Ease of Setup
The inner tent attaches to the outer tent with plastic clips. The MSR Fury was average to slightly above average to set up. It is pretty quick and easy to set up the Fury even in high winds. Some tents, like Hilleberg models, pitch from the outside first, a design that is even faster and easier in all conditions.
The pole design priorities headroom over strength in high winds. It resists snow loading well, and we would easily take this tent on most lower 48 adventures. However if you are looking for a Denali or similar style expedition tent we didn't feel the Fury was quite as well designed to survive high winds as The Trango 2, The Mountain 25 or the Hilleberg Tarra. which feature more efficient and effective pole crossings to strengthen the tent. Some other pole designs offer better performance in high winds with only three poles, such as the Hilleberg Jannu. The tent's fabrics are unremarkably average and a far cry from the materials used on Hilleberg, Crux, and SlingFin tents.
The strength of the Fury is its livability so long as it's not too windy. There's lots of space to sit up, but the walls can blow in your face in windy weather. In high winds we found it to be more comfortable to sleep with our heads toward the entrance because those panels can be pulled tighter and blow in less.
The vestibule is more of a gesture than it is functional. It's tiny and hard to get in and out of compared to all other pole supported vestibules we've tested. Bust out those yoga moves!!
Ventilation is reasonably good in moderate conditions but when you dig the vestibule down and cover the gap between the ground and the outer tent, like you must in foul conditions, ventilation is poor. It's best to put the rear end into the wind because it's smaller and doesn't have the vestibule pole (which is usually the first thing to break on a tent) but when you do that the rear vent needs to be closed to prevent spindrift from entering. Other dome tents, like the Hilleberg Jannu and Hilleberg Tarra offer far superior ventilation in bad weather. Ditto with tunnel tents like the Hilleberg Nammatj.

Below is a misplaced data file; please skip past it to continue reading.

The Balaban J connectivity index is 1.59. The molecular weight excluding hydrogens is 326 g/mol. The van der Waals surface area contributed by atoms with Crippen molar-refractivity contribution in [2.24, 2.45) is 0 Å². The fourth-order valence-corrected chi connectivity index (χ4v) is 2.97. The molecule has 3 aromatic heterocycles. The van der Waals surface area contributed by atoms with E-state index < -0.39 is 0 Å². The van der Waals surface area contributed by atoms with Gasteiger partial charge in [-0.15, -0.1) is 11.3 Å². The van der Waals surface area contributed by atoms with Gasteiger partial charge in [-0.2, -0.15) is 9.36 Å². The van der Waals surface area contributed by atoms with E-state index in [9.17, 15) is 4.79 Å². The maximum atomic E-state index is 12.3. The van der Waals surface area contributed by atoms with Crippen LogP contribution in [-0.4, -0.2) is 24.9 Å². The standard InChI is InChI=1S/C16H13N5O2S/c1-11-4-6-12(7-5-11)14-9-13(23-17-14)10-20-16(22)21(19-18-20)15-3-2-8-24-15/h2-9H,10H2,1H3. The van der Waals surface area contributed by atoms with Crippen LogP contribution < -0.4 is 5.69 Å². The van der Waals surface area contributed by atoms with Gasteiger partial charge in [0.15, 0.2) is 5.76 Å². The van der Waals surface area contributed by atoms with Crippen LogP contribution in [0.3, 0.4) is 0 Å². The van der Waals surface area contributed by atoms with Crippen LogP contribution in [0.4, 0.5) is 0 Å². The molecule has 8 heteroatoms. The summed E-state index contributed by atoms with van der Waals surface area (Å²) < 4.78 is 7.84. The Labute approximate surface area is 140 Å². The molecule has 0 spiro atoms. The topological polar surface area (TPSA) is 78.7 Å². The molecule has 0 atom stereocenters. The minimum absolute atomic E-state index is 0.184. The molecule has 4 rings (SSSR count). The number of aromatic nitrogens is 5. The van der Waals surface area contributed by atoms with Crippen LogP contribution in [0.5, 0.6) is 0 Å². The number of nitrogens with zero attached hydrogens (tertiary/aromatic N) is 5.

Using better fabrics would increase durability and reduce the onset of hydrolysis of the interior PU coating. After not much use we noticed our Fury's
"wetting out" on summertime North Cascade trips.
Without stakes or guylines the tent weighs 6 lb 2 oz. This is 1oz more than the Hilleberg Jannu, which offers an increase in performance over the Fury. It is lighter than the similarly designed Mountain 25 and Trango 2 but the Fury also isn't as burly.
The MSR Fury was average in adaptability and scored better than single wall tents for below treeline trips but was average to below average on similar trips compared to double wall tents. We felt the Fury just couldn't manage moisture and condensation as well as similarly designed tents. We aren't sure if this is a result of the inner fabric or overall design, but regardless, in rainy and humid temps, where some moisture is expected the Fury had more liquid clinging to the inside of our tent than most others.
Winter camping, and most alpine climbs in the lower 48, and light duty big mountain or expedition use.
At $580 the Fury is not a killer deal, the Trango 2 and the North Face Mountain 25 are both less expensive and burlier. The Hilleberg Nammatj 2
retails for only $30 more and is also burlier in stormy conditions and more versatile.!!